The epidemic type aftershock sequence (ETAS) model is widely used in the modelling of earthquake catalogues that include aftershocks. The model has be used successfully in describing tectonic seismicity where the usable catalogue sizes are large. The model is more difficult to apply to induced earthquakes, where catalogue sizes are typically much smaller and the seeding rate of main shocks cannot be assumed to be constant. In both cases, the parameters of the ETAS model are highly correlated under the conventional parameterisation and the resulting log-likelihood function has many flat regions, which can make inference difficult. We will introduce issues that arise when modelling induced seismicity caused by gas extraction and put forward an alternative parameterisation for the aftershock component of the ETAS model. The standard ETAS model is nested within our alternative but the correlation of aftershock parameters is greatly reduced. This means that that inference can be made on a broader class of models and more effectively, allowing more model uncertainty to be propagated into earthquake forecasts and simplified parameter interpretation.

(2019). Induced earthquakes and the ETAS model [poster communication - poster]. Retrieved from http://hdl.handle.net/10446/146897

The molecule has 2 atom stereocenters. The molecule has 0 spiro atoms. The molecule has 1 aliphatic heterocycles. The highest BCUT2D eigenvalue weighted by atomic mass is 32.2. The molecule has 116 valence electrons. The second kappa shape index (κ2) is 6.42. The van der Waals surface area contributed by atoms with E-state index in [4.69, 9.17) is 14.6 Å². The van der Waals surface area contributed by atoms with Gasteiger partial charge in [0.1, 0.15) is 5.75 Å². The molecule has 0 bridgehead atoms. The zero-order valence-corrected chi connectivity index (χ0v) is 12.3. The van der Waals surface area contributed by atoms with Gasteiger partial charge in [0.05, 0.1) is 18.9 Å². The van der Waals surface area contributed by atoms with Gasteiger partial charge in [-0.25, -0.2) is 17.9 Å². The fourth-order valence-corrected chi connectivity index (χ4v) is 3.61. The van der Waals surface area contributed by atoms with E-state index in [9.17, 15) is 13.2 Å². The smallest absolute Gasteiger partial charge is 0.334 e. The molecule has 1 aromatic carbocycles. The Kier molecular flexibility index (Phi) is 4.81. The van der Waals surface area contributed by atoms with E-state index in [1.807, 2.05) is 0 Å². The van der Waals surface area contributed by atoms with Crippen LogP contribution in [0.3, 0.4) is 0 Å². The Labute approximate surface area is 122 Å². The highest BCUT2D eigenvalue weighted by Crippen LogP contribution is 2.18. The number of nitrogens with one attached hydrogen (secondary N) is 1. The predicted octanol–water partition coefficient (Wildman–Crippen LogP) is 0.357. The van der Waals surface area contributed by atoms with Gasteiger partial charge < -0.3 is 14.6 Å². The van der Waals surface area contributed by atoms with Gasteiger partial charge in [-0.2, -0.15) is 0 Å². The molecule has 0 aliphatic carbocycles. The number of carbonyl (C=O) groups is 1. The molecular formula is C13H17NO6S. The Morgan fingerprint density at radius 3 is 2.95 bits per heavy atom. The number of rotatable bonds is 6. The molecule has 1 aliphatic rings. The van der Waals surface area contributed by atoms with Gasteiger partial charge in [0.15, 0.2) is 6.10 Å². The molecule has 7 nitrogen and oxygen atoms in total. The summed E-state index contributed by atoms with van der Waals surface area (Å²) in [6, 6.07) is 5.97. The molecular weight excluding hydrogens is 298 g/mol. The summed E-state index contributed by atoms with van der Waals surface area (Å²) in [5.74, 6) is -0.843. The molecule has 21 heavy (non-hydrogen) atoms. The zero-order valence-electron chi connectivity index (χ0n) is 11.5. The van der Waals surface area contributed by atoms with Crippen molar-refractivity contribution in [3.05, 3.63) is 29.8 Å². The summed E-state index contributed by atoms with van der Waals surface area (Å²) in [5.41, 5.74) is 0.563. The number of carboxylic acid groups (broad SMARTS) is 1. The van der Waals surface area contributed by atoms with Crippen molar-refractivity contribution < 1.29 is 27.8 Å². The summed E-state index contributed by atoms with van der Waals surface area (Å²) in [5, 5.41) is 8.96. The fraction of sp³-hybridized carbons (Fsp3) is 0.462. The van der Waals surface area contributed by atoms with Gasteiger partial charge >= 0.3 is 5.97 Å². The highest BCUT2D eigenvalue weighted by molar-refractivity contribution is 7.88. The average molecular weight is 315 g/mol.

Induced earthquakes and the ETAS model

2019

Abstract

The epidemic type aftershock sequence (ETAS) model is widely used in the modelling of earthquake catalogues that include aftershocks. The model has be used successfully in describing tectonic seismicity where the usable catalogue sizes are large. The model is more difficult to apply to induced earthquakes, where catalogue sizes are typically much smaller and the seeding rate of main shocks cannot be assumed to be constant. In both cases, the parameters of the ETAS model are highly correlated under the conventional parameterisation and the resulting log-likelihood function has many flat regions, which can make inference difficult. We will introduce issues that arise when modelling induced seismicity caused by gas extraction and put forward an alternative parameterisation for the aftershock component of the ETAS model. The standard ETAS model is nested within our alternative but the correlation of aftershock parameters is greatly reduced. This means that that inference can be made on a broader class of models and more effectively, allowing more model uncertainty to be propagated into earthquake forecasts and simplified parameter interpretation.
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Utilizza questo identificativo per citare o creare un link a questo documento: http://hdl.handle.net/10446/146897
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